Wrestle Square mesmerised India with pro wrestling, using the mystic power of the secret.
What secret? It’s the idea put forth in the book The Secret, that the law of attraction brings into our personal reality what we think about. To non-believers, it’s hokey new age pseudoscience. But when I traveled to India for wrestling, this principle of the universe was everywhere.
India’s first independent wrestling promotion was founded in 2015 by Vinayak Sodhi. I call him Vins – that’s how he introduces himself – but he goes by Risky when he’s in the ring. The reserved but intense Delhi born leader of Wrestle Square and I bond over many common interests. Wrestling, internet marketing, and above all, mindset.
Our paths first crossed in Pattaya, Thailand in 2016. That’s also where I first met the other Wrestle Square OGs such as Baliyan Akki, Zoro, and Malkeet Brawler. Vins entrusted me with the Wrestle Square Cruiserweight Championship, and the title has become a mainstay at Grapple MAX since our inception.
It’s a huge gesture whenever a promotion puts their championship on a wrestler from another company. What it says to the outsider is that he is worthy of their gold. It is an implied expectation of him to elevate the promotion. And it’s a message that it isn’t the last time their paths will cross.
While we continued to build Grapple MAX in Singapore over the next 3 years, Vins was establishing Wrestle Square in India. His biggest event drew a live audience of more than 5,000 people, to the admiration of struggling wrestling promoters.
Towards the end of 2018 Vins managed to sell investors on the vision to launch pro wrestling for India, by India. What’s the most viewed sport in India? Easy. Cricket, right? What’s the second most viewed sport according to Discovery Channel’s CEO? If your guess isn’t wrestling, then you’re on the wrong blog. Because it’s wrestling.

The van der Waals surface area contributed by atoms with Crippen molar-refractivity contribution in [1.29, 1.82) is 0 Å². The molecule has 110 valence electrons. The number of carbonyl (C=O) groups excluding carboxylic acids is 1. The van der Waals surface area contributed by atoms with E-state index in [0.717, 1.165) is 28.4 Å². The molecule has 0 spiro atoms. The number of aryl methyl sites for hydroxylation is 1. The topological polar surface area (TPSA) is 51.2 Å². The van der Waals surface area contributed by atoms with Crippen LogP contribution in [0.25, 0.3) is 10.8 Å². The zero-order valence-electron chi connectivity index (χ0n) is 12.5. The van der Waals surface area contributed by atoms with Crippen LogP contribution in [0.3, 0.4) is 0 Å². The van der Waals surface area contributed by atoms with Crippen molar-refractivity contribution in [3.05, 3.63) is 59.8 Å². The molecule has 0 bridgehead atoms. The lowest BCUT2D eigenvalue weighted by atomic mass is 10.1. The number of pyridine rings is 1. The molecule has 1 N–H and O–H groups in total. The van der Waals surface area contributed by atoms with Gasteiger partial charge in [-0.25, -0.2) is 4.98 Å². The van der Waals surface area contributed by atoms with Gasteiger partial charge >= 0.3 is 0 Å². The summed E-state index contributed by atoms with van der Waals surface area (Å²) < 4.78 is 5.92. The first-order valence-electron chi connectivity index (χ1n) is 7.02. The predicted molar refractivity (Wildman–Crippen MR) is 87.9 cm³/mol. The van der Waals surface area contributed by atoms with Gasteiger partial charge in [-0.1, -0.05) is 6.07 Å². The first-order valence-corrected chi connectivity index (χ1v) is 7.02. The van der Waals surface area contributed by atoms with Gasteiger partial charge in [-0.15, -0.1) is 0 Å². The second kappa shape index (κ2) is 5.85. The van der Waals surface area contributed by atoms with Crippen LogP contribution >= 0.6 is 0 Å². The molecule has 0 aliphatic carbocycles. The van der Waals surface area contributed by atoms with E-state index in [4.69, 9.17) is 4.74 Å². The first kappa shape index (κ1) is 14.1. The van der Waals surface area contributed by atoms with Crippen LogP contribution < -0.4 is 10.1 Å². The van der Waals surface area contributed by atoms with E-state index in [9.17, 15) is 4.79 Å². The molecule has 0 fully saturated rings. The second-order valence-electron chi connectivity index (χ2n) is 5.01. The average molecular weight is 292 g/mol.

So when Vins showed up with his CV of accomplishments as a wrestling promoter, Discovery knew that it was time for India to get the homegrown product they deserved. Dangal Ke Soorma (loosely translated as “Arena of Warriors”) was approved and production for the 12 episode season began, to be aired on Dsport, a channel that reaches 110 million households a year.
Vins was sucked into the world of pro wrestling when he was 2 years old, introduced to WWE on TV by his grandparents. It set the path for his adult life, and getting his own wrestling show backed financially by a sports media giant was something that only focused thought bordering on the level of obsession could materialise.
Usually Vins and I chat on Facebook about our online businesses, or what crypto other than Bitcoin to buy. But one day he said, “Hey can you come to India in February for a week? I need some cruiserweights for a TV taping.” I said ok, and joined the cast of international wrestlers participating in this exciting project.
One of the first things we had to do was shoot some video vignettes meant to add personality to our wrestling characters. Mine was funny. I was given a plate of delicious tandoori chicken, and I was directed to tell my buddy 2Faan, between mouthfuls, that for all the travelling I’ve done around the world, I’d never tasted anything as awesome as that chicken.
During the shoot, a friendly young man came up to me and said “Hi Ladykiller, thank you for coming to India.” His name was Saurabh, and he was an advisor and core team member of the Wrestle Square/Dangal Ke Soorma crew.
Saurabh’s childhood dream was to wrestle for WWE. But he was forced to give it up because of injuries. Not one to lose hope, Saurabh reinforced his positive outlook by journaling daily to keep himself focused. How would you feel if your lifelong dream was to wrestle, but then your role switched to producing the show as a platform for others to live their dream – the same one you’ve had since you were a child?